“My eyes were closing and opening; closing and opening… Then they took me to another room. Four police officers, in their formal uniforms, were waiting me in the room. Even before I was taken from the stretcher to the bed, a police started tell me insistently: ‘Sign this…’ My sisters-in-law objected to police. They said ‘Leave her alone, she is on the stretcher, let her lay on her bed.’

“I do not remember those minutes completely. But, I remember that the same police officer  kept on insisting about signing the paper afterwards. I could not read the paper. I did not even know what I was signing. I just turned back to my sisters-in-law and asked, ‘What is this paper about?’ They replied me that ‘The paper is about that they came to take you into custody.’ I also asked the police officers, ‘What is this paper?’ They said me that they have no idea, either. Even I asked the police officers that ‘Why are you taking me into custody, what have I done, and what crime have I committed?’ They just wanted me to sign the paper.”

One of the things that got her upset most was that she could not take her newly-born baby in her arms. Betül Özkan expressed her sorrow as follow: “When I was taken out of surgery room, the baby was in the room. First, a police officer took the baby. I could not take my baby on my lap. They made me wait in the operating room for a while. When I came to the room, the baby was there, but I saw directly the police officers. I could not get my baby in my arms. The police officers insisted me to sign the paper. I could not take my baby on my lap for about half an hour or 40 minutes. The most important moment for a baby is the moment when he/she meets his/her mother. I could not get my baby at that moment. It is still very painful for me.”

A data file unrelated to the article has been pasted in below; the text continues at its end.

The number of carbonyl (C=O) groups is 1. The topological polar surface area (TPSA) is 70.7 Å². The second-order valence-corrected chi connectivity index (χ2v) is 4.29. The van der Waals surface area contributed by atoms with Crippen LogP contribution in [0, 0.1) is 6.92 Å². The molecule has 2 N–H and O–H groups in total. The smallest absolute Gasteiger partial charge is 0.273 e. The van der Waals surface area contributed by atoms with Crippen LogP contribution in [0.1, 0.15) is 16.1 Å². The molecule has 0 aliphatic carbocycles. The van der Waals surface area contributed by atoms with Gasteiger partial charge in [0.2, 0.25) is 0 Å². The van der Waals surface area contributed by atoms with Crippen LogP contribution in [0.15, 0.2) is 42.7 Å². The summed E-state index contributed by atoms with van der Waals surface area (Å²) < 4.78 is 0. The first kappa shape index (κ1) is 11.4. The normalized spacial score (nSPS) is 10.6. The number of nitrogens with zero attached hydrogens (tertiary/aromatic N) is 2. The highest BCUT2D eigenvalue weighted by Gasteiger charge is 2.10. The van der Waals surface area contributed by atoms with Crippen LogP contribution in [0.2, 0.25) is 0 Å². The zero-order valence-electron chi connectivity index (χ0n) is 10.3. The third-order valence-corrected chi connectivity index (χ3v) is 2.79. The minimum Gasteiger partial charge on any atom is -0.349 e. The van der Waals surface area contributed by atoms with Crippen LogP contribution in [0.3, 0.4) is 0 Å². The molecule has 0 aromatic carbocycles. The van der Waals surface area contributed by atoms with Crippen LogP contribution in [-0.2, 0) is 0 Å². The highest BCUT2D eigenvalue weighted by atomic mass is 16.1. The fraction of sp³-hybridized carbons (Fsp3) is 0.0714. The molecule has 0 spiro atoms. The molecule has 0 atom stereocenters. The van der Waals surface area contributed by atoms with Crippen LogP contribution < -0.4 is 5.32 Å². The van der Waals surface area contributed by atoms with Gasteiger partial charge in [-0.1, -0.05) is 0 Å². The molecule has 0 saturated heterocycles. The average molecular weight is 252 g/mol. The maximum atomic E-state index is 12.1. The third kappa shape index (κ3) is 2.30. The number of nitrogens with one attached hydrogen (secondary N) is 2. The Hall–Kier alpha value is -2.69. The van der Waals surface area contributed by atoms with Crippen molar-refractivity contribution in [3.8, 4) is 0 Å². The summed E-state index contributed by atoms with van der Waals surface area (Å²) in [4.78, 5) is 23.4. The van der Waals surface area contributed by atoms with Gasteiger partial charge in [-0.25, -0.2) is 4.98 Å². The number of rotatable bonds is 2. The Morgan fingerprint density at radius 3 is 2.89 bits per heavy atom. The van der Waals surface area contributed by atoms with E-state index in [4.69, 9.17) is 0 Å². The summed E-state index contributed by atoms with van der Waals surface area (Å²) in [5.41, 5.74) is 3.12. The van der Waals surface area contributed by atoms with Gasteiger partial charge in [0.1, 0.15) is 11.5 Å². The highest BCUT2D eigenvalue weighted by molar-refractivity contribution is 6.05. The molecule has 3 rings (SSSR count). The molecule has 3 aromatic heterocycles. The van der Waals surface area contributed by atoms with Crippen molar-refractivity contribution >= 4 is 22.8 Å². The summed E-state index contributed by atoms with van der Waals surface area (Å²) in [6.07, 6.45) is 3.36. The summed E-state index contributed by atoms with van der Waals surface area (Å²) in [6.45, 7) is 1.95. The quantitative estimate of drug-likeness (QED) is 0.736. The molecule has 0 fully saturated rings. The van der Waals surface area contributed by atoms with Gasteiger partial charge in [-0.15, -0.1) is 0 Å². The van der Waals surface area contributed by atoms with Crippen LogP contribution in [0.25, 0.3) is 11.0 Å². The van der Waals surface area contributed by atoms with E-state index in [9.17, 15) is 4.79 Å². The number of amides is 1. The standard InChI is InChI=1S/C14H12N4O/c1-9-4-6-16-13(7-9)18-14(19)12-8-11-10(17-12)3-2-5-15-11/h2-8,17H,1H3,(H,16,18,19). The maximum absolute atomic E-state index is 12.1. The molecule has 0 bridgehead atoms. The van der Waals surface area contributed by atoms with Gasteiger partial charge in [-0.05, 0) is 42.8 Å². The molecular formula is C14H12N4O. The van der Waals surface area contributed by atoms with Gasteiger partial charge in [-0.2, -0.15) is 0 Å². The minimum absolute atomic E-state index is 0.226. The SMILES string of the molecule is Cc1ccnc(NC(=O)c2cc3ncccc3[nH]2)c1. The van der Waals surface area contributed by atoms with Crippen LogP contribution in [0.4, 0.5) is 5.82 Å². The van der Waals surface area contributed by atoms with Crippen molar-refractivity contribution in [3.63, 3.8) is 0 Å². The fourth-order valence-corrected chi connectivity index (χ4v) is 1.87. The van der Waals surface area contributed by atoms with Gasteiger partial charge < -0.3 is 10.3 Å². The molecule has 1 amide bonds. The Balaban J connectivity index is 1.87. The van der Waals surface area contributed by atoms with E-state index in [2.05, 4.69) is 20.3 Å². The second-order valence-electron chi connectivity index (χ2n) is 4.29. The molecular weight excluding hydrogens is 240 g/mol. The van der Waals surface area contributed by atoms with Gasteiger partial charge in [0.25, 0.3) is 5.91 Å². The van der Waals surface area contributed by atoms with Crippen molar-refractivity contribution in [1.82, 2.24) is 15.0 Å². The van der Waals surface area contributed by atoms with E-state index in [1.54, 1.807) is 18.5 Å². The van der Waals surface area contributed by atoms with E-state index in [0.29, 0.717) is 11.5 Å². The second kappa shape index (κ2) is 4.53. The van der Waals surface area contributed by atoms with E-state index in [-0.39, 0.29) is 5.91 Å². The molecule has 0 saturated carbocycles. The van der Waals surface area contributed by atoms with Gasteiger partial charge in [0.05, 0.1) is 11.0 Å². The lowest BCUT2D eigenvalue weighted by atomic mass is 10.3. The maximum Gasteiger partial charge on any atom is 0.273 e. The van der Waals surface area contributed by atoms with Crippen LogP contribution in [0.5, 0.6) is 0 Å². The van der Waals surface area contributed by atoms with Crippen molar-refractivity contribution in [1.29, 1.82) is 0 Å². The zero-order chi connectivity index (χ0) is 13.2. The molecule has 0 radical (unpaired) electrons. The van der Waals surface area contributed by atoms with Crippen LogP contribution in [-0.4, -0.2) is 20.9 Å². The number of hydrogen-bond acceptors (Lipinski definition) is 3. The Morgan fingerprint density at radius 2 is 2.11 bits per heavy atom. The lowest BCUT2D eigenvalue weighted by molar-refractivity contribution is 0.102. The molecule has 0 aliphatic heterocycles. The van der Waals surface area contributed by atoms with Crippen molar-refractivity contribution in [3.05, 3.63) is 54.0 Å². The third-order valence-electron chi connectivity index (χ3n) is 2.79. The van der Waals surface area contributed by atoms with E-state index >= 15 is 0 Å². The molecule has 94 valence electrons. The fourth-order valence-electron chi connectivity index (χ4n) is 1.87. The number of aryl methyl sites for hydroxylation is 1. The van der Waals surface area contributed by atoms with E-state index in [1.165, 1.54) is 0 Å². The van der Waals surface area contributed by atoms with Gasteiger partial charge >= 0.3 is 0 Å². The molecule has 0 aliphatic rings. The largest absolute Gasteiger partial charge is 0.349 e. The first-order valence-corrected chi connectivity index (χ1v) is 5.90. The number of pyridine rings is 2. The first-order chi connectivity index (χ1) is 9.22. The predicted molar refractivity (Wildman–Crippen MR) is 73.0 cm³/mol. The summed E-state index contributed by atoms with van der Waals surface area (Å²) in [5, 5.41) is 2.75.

A similar grief was also being experienced by father Bekir Özkan who was waiting with concern in a house where he was hiding. He had been delighted to receive the news about healthy birth, but this time he started to feel sorry for not being together with his wife and his baby.

Saying that, “These emotions cannot be described,” Bekir Özkan told that “I can say that it was the most difficult time of my life and even I can say that it was the time period that aged me so much. Those 6-7 months were very difficult for me. The thing I was offended most with was that I took my two children in my arms at their births, but I could not get my daughter (getting emotional). It was a very difficult process that is impossible for me to tell. Because every father wants to be with his wife and keep her hand and take his baby in his arms. But my baby was, unfortunately, in the arms of the police. Her birth was unfortunate, but I hope she would have luck of the Irish.”

The first moments of Betül Özkan at the hospital passed that way with the psychological pressure of the police. She described that atmosphere as follow:

“They were constantly going in and out of the room. They made their presence felt. They were showing their power rather than they were approaching a patient. I asked the police repeatedly, ‘What am I being sought for, why are you taking me into custody?’ What they said were absurd such as ‘Maybe you killed someone, maybe a stab wound with knife, maybe a mugging.’